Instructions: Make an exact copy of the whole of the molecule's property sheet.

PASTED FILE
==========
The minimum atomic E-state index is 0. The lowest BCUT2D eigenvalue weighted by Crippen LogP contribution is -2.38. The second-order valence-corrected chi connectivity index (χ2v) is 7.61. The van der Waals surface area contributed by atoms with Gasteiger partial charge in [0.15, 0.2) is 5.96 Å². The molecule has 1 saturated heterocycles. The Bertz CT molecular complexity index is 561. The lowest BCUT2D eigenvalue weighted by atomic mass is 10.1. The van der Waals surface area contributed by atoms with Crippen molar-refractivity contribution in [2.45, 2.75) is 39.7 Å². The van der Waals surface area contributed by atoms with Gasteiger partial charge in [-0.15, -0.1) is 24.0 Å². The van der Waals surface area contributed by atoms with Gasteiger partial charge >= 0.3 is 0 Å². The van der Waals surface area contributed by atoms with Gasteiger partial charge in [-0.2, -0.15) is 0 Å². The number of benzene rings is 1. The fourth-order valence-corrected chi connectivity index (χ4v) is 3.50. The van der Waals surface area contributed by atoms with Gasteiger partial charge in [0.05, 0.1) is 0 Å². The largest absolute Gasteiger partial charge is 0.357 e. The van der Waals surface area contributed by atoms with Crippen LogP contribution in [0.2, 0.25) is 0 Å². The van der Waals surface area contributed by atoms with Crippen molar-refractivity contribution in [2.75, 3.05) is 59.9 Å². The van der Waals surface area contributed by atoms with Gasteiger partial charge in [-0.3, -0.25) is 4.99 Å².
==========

The minimum atomic E-state index is 0. The lowest BCUT2D eigenvalue weighted by Crippen LogP contribution is -2.38. The second-order valence-corrected chi connectivity index (χ2v) is 7.61. The van der Waals surface area contributed by atoms with Gasteiger partial charge in [0.15, 0.2) is 5.96 Å². The molecule has 1 saturated heterocycles. The Bertz CT molecular complexity index is 561. The lowest BCUT2D eigenvalue weighted by atomic mass is 10.1. The van der Waals surface area contributed by atoms with Crippen molar-refractivity contribution in [2.45, 2.75) is 39.7 Å². The van der Waals surface area contributed by atoms with Gasteiger partial charge in [-0.15, -0.1) is 24.0 Å². The van der Waals surface area contributed by atoms with Gasteiger partial charge >= 0.3 is 0 Å². The van der Waals surface area contributed by atoms with Gasteiger partial charge in [-0.2, -0.15) is 0 Å². The number of benzene rings is 1. The fourth-order valence-corrected chi connectivity index (χ4v) is 3.50. The van der Waals surface area contributed by atoms with Gasteiger partial charge in [0.05, 0.1) is 0 Å². The largest absolute Gasteiger partial charge is 0.357 e. The van der Waals surface area contributed by atoms with Crippen LogP contribution in [0.2, 0.25) is 0 Å². The van der Waals surface area contributed by atoms with Crippen molar-refractivity contribution in [2.75, 3.05) is 59.9 Å². The van der Waals surface area contributed by atoms with Gasteiger partial charge in [-0.3, -0.25) is 4.99 Å².